County braces for possiblity of more cutsSTATE BUDGET REACT
Tim Cain pleaded for the Goodhue County commissioners' help this week. The Cannon Falls business owner said he has seen his property taxes jump from $4,000 to $18,000 in less than 10 years.
By: Jen Cullen, The Republican Eagle
Tim Cain pleaded for the Goodhue County commissioners' help this week.
The Cannon Falls business owner said he has seen his property taxes jump from $4,000 to $18,000 in less than 10 years.
"We've got our backs against the wall," said Cain, owner of Cannon Falls Honda & Yamaha.
Commissioners told Cain they will continue to do what they can. The board already voted to freeze next year's property tax levy.
But commissioners' days of sparing local taxpayers the pain of budget cuts and slashed state aid may be numbered.
Gov. Tim Pawlenty announced this week he may cut local aid payments to cities and counties due later this month to help fix the state's current $1.2 billion budget hole.
The state's next two-year budget is about $5.4 billion short.
Goodhue County officials are expecting an $804,600 payment this month that is already accounted for in the 2009 budget.
Administrative assistant Andrea Benck said the county's fund balance will be affected if Pawlenty decides to pull or alter that payment. Benck said budget staff will continue planning on receiving state aid unless they hear otherwise.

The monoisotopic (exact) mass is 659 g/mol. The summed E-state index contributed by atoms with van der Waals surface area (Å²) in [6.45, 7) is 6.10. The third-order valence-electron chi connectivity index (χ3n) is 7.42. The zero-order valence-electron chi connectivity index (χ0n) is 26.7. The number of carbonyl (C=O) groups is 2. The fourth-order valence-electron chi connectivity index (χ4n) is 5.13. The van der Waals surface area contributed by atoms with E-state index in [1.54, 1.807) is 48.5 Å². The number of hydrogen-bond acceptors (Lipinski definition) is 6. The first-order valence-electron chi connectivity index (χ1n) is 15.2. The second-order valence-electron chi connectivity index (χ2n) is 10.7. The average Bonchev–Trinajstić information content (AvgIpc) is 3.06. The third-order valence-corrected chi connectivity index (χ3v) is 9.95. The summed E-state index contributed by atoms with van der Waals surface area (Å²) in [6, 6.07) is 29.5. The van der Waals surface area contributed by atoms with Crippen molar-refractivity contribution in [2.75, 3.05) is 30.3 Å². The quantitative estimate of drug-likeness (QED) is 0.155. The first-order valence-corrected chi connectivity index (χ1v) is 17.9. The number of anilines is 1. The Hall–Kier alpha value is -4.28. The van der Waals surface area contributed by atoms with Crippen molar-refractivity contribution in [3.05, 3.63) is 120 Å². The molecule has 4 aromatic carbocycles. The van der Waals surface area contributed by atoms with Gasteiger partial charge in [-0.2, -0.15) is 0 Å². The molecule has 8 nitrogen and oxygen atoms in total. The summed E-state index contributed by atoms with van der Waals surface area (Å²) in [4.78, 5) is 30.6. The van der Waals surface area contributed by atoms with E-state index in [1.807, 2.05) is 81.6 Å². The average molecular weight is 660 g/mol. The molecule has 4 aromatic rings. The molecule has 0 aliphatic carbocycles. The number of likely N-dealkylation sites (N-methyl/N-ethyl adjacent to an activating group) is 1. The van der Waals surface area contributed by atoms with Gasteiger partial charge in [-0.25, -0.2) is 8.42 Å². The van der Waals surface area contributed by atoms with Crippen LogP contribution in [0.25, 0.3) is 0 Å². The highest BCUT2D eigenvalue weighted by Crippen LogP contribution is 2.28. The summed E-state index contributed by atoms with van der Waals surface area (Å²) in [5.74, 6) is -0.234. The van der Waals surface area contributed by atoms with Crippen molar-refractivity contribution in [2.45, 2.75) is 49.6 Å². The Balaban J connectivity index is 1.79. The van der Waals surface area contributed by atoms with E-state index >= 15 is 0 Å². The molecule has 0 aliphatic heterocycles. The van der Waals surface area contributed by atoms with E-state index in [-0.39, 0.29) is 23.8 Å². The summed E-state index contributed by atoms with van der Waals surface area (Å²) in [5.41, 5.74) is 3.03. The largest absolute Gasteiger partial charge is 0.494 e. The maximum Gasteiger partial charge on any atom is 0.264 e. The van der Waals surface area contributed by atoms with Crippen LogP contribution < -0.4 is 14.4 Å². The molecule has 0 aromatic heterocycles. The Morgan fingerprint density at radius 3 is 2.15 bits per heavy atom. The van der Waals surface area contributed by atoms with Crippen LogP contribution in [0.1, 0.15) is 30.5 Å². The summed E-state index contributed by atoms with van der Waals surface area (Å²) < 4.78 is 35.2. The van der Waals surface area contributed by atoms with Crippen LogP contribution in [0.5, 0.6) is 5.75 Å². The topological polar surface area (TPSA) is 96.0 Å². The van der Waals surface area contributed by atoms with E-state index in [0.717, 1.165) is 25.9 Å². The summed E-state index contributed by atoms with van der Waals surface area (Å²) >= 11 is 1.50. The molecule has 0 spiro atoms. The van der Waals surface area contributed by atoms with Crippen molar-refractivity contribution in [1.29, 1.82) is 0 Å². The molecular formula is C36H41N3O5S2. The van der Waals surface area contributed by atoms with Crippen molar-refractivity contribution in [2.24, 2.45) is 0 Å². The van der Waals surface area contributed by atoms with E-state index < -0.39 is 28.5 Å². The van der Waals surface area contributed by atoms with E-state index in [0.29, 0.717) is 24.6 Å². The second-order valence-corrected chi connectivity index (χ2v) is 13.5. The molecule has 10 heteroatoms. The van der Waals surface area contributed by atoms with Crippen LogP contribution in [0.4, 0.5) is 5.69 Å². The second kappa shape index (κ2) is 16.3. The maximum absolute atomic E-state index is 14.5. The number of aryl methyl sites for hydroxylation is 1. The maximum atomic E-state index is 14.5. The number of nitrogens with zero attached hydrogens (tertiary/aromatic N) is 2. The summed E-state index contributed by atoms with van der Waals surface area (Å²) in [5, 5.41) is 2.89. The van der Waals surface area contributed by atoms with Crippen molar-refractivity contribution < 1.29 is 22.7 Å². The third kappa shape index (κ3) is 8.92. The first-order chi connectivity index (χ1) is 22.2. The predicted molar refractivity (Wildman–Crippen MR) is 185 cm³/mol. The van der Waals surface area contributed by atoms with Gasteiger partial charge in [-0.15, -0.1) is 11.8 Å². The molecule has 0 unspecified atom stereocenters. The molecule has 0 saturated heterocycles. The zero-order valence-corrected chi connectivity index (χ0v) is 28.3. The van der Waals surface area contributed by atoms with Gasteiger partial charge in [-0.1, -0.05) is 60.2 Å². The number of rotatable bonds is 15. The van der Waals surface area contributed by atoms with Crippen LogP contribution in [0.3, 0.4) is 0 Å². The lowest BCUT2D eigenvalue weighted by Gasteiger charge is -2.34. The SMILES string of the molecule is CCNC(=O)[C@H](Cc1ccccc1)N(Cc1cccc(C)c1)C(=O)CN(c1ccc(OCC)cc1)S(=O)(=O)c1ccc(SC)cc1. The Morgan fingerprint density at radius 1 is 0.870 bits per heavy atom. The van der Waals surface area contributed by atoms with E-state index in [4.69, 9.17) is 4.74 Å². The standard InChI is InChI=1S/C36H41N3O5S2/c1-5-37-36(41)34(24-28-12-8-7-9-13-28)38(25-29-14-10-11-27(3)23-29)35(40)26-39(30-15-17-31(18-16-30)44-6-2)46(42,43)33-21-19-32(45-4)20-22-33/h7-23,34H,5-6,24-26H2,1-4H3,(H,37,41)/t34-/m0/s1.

"Until we have the check, we never know," she said.
County officials have been in this situation before.
Their state aid has been cut in the past, forcing commissioners to eliminate jobs and trim services to save money.
They've spent the past year discussing ways to make operations leaner and how a tough economy and future state aid cuts -- next year's budget includes $1.267 in aid -- will shape the face of county government.
County Administrator Scott Arneson said that difficult process will continue and that future cuts "will be more significant than anticipated."
"We'll be continuing pretty much the same process we've been doing over the past year," Administrator Scott Arneson said. "We knew our work was not done."
The projected deficit amount did not surprise Arneson, nor did Pawlenty's announcement he would cut aid to cities and counties.
"All of us will end up feeling part of this pain," Arneson said.